Persona/Mulholland Drive

Lynch has often cited Ingmar Bergman as one of his primary influences, in particular his film Persona (1966). It is not difficult to see the linkage between the two filmmakers, whose distinct styles of filmmaking and narration have been considered strong examples of auteurism. Lynch’s Mulholland Drive (2001) parallels Bergman’s Persona in many ways. Both films are disruptive and at times divorced from plot, trailing off into separate worlds of fantasy. There is also an intimacy in both films that takes place between two female protagonists. The nature of these two filmically separate relationships take similar courses and help to realize the more surreal qualities of their respective narratives.

The link between Mulholland Drive and Persona most likely begins at the very beginning in how Bergman and Lynch establish mood. Both films contain preludes that expose the audience to what lies beneath the surface in both films. Whereas Mulholland Drive begins with a sequence of a jitterbug competition and the main character Betty on stage washed-out by the spotlight, Persona creeps onto the screen in an eerie manner that ends with a sequence of a nail being driven through a hand. These opening sequences only provide the audience with some inkling of the material that will be dealt with in each film, yet they provide a stylistic introduction that can be held onto throughout either film.

The relationship between Lynch’s Betty and Rita and very similar to that of Bergman’s Alma and Elisabeth. For starters take the simple fact that both Rita and Elisabeth are characters that are ailing in some way and require the moral support and help of their counterparts, Alma and Betty, in order to feel comforted and at peace. There is a disturbance present in both films that becomes manifest in these relationships. Betty and Rita find themselves mixed up in a mystery that leads to the chilling discovery of Diane Selwin’s corpse and a general sense of danger, neither of whom can grasp at that point in time. Alma and Elisabeth, on the other hand, seem to quickly develop a fondness for one another, however, it is voiced only by Alma whose need to talk becomes more and more pronounced, eventually admitting things to Elisabeth that she never has to anyone else.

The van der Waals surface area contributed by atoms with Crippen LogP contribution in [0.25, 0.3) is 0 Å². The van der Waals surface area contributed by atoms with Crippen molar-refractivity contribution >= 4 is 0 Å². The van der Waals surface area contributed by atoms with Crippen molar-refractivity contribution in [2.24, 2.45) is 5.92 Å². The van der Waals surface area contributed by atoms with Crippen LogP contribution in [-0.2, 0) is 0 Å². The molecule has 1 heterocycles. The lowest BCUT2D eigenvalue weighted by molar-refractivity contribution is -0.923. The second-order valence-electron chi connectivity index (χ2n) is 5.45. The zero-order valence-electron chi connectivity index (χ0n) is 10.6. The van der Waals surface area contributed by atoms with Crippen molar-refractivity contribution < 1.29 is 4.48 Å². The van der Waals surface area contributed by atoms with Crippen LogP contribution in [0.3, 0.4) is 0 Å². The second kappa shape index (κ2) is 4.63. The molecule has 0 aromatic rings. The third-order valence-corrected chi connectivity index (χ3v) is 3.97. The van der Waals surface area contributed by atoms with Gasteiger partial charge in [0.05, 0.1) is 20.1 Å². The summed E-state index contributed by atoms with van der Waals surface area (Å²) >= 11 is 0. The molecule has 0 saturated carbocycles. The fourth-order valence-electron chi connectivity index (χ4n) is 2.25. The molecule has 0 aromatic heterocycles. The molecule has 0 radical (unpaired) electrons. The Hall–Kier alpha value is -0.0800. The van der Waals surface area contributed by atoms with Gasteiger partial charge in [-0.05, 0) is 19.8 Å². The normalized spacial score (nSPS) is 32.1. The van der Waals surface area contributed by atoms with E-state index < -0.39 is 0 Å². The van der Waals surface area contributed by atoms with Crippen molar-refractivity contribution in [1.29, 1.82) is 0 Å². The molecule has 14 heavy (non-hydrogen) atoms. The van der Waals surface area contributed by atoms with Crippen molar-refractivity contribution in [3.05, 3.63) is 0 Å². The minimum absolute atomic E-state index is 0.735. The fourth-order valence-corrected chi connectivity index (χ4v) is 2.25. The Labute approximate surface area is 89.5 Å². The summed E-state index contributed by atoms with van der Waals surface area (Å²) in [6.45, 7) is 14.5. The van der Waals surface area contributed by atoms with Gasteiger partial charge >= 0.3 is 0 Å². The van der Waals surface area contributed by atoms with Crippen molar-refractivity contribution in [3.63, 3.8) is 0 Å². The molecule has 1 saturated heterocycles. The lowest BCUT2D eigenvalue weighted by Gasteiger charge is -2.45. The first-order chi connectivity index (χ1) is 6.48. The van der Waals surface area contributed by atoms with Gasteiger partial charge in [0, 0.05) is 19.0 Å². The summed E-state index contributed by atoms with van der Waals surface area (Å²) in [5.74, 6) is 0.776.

What is most alluring about both involvements is the reflective lens that they ultimately end up as. The entirety of Betty and Rita’s relationship exposes itself as a mere fabrication of Diane Selwin’s mind, in which she plays the part of Betty; confident, altruistic and with a boundless future. The reality beneath this façade is that she is fading out of whatever spotlight she may have had and harbors jealousy towards Camila Rhodes, the parallel of Rita, whose affair with their director has cast the light of hope on her career and cut off the fling she had with Diane. Alma and Elisabeth’s interaction turns out to be one of insularity, where Alma is merely a projection of Elisabeth’s troubled mind. In a way that is similar to Mulholland Drive, we the audience begin to question the actuality of the events that have transpired between the two characters.

The disruptive nature of both films is jarring to an unwitting observer. Both movies take drastic turns into fantasy and abstraction that aims to situate their more concrete narratives inside of a larger scope that is naturally dark and troubled. These are characteristics that are shared by both Lynch and Bergman in relation to their entire cinematic ouveure’s. As Lynch’s predecessor, Bergman’s approach to film must have been particularly attractive to the young artist. Persona’s depiction of a young boy as he caresses two interchangeable, blurred faces seems to insinuate the movie’s pertinence to youth and its naturally curious manner and need for nurturing. Lynch has built his entire artistic voice on notions of childhood curiosity and fear, it is very possible that the cinematic imagination of Bergman influenced this or contributed to it in some way.


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